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Timing and severity of immunizing diseases in rabbits is controlled by seasonal matching of host and pathogen dynamics


Wells, K and Brook, BW and Lacy, RC and Mutze, GJ and Peacock, DE and Sinclair, RG and Schwensow, N and Cassey, P and O'Hara, RB and Fordham, DA, Timing and severity of immunizing diseases in rabbits is controlled by seasonal matching of host and pathogen dynamics, Journal of the Royal Society. Interface, 12, (103) Article 20141184. ISSN 1742-5689 (2015) [Refereed Article]

Copyright Statement

Copyright 2015 The Author(s)

DOI: doi:10.1098/rsif.2014.1184


Infectious diseases can exert a strong influence on the dynamics of host populations, but it remains unclear why such disease-mediated control only occurs under particular environmental conditions. We used 16 years of detailed field data on invasive European rabbits (Oryctolagus cuniculus) in Australia, linked to individual-based stochastic models and Bayesian approximations, to test whether (i) mortality associated with rabbit haemorrhagic disease (RHD) is driven primarily by seasonal matches/mismatches between demographic rates and epidemiological dynamics and (ii) delayed infection (arising from insusceptibility and maternal antibodies in juveniles) are important factors in determining disease severity and local population persistence of rabbits. We found that both the timing of reproduction and exposure to viruses drove recurrent seasonal epidemics of RHD. Protection conferred by insusceptibility and maternal antibodies controlled seasonal disease outbreaks by delaying infection; this could have also allowed escape from disease. The persistence of local populations was a stochastic outcome of recovery rates from both RHD and myxomatosis. If susceptibility to RHD is delayed, myxomatosis will have a pronounced effect on population extirpation when the two viruses coexist. This has important implications for wildlife management, because it is likely that such seasonal interplay and disease dynamics has a strong effect on long-term population viability for many species.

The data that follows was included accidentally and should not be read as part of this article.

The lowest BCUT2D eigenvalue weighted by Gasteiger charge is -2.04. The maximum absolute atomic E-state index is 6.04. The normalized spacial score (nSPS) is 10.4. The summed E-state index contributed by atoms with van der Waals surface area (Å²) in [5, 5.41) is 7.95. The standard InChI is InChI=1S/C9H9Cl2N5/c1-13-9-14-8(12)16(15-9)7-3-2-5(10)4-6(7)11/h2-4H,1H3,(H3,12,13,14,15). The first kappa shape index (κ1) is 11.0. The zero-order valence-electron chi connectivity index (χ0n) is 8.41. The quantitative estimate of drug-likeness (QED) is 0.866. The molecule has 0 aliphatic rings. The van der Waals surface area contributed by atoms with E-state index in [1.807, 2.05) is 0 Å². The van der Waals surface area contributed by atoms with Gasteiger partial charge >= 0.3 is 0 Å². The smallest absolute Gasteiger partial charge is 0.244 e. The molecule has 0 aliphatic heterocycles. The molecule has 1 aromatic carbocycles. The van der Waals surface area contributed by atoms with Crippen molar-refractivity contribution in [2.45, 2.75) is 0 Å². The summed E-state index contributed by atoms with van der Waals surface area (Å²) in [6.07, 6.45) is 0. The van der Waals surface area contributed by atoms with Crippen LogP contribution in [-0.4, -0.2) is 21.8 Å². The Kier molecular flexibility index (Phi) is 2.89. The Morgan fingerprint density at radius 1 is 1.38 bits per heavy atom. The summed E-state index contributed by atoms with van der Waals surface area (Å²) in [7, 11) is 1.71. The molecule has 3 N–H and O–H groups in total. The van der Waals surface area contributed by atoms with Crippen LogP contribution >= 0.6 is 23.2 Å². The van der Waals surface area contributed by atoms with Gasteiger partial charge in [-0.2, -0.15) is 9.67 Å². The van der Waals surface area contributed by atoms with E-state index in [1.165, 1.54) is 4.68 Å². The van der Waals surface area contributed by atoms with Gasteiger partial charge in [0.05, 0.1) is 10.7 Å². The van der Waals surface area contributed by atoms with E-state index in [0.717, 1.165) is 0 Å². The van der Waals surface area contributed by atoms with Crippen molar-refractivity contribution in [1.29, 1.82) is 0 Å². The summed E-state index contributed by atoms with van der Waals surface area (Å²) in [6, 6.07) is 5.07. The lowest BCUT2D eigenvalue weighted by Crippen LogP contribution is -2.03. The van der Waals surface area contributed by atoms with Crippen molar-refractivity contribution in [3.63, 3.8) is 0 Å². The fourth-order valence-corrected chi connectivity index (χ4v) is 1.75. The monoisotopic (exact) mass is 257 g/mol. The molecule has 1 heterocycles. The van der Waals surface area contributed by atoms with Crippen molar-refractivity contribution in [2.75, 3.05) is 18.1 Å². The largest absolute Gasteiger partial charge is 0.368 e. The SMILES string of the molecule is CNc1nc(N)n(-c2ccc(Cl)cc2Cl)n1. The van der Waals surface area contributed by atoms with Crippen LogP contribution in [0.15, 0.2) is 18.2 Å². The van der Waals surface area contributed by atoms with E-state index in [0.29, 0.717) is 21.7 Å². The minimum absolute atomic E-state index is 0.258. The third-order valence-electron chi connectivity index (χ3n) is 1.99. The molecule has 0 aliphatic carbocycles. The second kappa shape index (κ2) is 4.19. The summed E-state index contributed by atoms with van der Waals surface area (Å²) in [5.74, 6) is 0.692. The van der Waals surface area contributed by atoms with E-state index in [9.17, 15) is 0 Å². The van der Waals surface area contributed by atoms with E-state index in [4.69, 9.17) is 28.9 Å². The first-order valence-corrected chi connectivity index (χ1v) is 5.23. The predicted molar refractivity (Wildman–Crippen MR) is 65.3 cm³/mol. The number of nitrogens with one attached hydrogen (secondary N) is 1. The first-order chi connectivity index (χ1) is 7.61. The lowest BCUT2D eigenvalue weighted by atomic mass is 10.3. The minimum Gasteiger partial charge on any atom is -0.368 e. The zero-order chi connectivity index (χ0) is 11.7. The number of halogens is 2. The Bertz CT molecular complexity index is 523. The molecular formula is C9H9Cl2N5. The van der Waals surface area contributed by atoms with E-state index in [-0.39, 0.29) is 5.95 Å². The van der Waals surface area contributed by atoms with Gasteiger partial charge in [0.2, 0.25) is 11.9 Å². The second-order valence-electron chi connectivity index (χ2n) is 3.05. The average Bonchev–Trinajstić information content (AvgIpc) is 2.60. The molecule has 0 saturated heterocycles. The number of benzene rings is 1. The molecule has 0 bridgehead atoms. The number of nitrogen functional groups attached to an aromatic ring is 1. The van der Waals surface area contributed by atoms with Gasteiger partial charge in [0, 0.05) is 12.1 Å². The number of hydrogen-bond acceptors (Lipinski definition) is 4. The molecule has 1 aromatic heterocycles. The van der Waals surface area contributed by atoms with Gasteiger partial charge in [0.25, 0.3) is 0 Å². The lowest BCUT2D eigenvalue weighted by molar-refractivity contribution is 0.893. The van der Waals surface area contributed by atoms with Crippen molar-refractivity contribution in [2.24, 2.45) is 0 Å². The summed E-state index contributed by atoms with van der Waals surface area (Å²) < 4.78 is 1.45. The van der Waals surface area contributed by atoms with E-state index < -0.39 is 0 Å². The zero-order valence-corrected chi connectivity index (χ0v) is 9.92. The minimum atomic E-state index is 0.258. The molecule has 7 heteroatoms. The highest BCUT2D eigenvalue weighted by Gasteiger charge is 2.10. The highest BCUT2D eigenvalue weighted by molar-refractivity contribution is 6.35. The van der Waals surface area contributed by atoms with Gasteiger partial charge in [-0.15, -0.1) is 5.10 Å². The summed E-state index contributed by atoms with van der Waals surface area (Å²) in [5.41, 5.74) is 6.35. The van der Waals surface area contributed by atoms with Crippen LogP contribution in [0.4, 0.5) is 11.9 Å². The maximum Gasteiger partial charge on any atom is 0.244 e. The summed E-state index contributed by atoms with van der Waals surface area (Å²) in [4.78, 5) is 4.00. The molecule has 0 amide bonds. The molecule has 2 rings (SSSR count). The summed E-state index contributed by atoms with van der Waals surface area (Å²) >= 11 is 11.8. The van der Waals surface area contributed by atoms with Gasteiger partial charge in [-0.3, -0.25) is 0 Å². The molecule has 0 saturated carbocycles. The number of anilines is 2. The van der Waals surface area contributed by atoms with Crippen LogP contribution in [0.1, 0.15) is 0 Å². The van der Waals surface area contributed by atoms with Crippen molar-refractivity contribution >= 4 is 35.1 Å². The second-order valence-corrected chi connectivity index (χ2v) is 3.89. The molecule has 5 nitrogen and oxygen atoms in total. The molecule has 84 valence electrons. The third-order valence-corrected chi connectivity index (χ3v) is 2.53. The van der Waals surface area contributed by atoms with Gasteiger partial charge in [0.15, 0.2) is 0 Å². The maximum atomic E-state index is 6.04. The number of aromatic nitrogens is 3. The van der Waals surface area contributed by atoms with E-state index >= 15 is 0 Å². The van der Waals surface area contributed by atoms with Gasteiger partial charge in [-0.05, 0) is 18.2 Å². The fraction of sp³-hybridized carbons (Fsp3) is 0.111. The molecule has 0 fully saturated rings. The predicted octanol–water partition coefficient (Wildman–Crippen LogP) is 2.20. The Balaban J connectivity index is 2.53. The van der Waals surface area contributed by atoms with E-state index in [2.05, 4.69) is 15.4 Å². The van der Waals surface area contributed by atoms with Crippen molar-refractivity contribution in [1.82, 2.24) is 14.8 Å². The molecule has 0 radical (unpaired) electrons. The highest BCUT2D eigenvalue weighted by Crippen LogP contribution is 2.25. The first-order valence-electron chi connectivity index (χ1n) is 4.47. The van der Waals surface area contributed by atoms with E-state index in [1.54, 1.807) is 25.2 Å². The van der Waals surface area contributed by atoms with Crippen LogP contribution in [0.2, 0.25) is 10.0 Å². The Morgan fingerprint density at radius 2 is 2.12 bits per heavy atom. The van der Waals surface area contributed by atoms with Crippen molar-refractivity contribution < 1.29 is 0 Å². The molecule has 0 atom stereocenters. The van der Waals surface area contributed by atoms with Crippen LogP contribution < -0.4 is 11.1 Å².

Item Details

Item Type:Refereed Article
Keywords:pest control, rabbit, disease, demography
Research Division:Environmental Sciences
Research Group:Environmental management
Research Field:Wildlife and habitat management
Objective Division:Environmental Management
Objective Group:Terrestrial systems and management
Objective Field:Control of pests, diseases and exotic species in terrestrial environments
UTAS Author:Brook, BW (Professor Barry Brook)
ID Code:107176
Year Published:2015
Web of Science® Times Cited:19
Deposited By:Plant Science
Deposited On:2016-03-07
Last Modified:2017-11-03

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